Luginin, Vladimir Fedorovich

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Luginin, Vladimir Fedorovich

(b. Moscow, Russia, 2 June 1834 ; d. Paris, France, 26 October 1911)


Luginin graduated from the Mikhailov Artillery School in St. Petersburg in 1853 and the Artillery Academy in 1858.

In 1854-1856 Luginin took part in the Crimean War as an artillery officer. In the 1860’s he was active in politics. He was a member of Velikoruss, a secret revolutionary-democratic organization, and was in close contact with Alexander Herzen, N. P. Ogarev, and Mikhail Bakunin. At one time Herzen suggested that Luginin should join the staff of the publication Kolokol (“The Bell”). In 1867 Luginin abandoned all political activity and devoted himself entirely to science. From 1874 to 1881 he worked in his own laboratory in St. Petersburg, and from 1882 to 1889 in Paris. Between 1889 and 1905 Luginin’s scientific and educational activities were centered around Moscow University, where with his own funds he established the first thermochemical laboratory in Russia, which today bears his name.

Luginin’s interest in thermochemistry was influenced by Berthelot, with whom he published a number of articles. Their thermochemical research on the heats of neutralization of citric and phosphoric acids (1875) proved these acids to be tribasic. In 1879 he investigated the effect of exchanging the hydrogen atoms with electronegative groups as well as with NH2 groups at the heat of neutralization of substances belonging to various classes of organic chemistry. From 1880 Luginin engaged in important research to determine the heats of combustion of organic compounds.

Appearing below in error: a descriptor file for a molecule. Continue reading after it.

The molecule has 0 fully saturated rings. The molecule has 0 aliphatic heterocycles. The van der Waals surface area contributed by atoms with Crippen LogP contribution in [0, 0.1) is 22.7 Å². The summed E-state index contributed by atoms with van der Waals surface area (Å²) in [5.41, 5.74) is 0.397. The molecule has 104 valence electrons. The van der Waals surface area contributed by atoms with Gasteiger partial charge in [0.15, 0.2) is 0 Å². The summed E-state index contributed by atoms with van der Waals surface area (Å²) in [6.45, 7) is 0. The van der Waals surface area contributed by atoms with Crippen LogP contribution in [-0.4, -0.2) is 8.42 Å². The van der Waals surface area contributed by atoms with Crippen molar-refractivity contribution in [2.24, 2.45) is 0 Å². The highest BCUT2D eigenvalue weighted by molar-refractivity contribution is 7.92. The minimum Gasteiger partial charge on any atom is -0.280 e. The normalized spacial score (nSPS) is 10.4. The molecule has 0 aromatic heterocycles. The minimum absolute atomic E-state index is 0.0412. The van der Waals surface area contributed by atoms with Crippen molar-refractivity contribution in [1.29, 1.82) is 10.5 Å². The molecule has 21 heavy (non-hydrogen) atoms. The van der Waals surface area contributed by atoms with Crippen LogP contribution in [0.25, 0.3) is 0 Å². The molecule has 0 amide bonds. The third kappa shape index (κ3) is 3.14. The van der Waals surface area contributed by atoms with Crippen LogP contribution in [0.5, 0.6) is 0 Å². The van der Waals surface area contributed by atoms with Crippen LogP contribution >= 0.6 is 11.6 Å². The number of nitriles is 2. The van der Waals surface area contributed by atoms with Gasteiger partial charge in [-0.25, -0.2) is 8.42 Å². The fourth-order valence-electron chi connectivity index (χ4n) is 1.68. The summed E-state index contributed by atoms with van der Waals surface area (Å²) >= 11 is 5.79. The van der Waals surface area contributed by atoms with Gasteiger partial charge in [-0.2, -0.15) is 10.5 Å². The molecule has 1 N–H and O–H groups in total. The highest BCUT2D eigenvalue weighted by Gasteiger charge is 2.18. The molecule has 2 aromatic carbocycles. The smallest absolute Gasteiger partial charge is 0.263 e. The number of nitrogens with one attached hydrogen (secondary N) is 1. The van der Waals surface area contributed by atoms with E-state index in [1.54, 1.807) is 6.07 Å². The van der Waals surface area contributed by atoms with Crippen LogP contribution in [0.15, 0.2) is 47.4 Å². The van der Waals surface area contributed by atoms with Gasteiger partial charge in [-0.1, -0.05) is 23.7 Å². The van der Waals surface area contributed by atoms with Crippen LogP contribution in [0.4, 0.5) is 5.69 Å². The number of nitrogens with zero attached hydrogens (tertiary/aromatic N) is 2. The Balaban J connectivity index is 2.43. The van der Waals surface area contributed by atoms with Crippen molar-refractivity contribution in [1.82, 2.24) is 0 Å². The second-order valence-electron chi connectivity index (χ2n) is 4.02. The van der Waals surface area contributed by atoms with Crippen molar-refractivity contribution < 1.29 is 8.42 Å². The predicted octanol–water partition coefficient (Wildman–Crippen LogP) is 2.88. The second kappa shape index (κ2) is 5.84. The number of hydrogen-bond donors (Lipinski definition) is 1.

In 1894, Luginin published a monograph entitled Opisanie razlichnykh metodov opredelenia teplotgorenia organicheskikh soedineny (“Description of Various Methods for Determining the Heats of Combustion of Organic Compounds”). This led the development of methods and techniques in thermochemical research. During 1894-1900, Luginin investigated the specific heats and latent heats of evaporation of various compounds in liquid forln. He supplied a significant amount of exact data for the calculation of the heats of formation of organic substances. His work demonstrated the limits of applicability of Trouton’s rule.


Luginin’s writings include “Étude thermochimique sur1’effet produit par les substitutions de Cl et de NO2 et de NH2 dans les corps de différentes groupes de la chimie organique,” in Annales de chime et de physique, 5th ser., 17 (1879), 222-268 ; “Sur la mesure de chaleur de combustion des matiéres organiques,” ibid.,27 (1882), 347-374; Opisanie razliclurykh nretodov opredelenia teplot gorenia organicheskikh soedineny (Moscow, 1894) ; and Méthodes de calorirnétrie, usitées au laboratoire therrnique dc l’Univresité de Moscou (Geneva, 1908), written with A. Shukarev.

A biography is Y. 1. Soloviev and P. 1. Starosselsky, Vlardinur Fedorovich Luginin (Moscow, 1963).

Y. I. Soloviev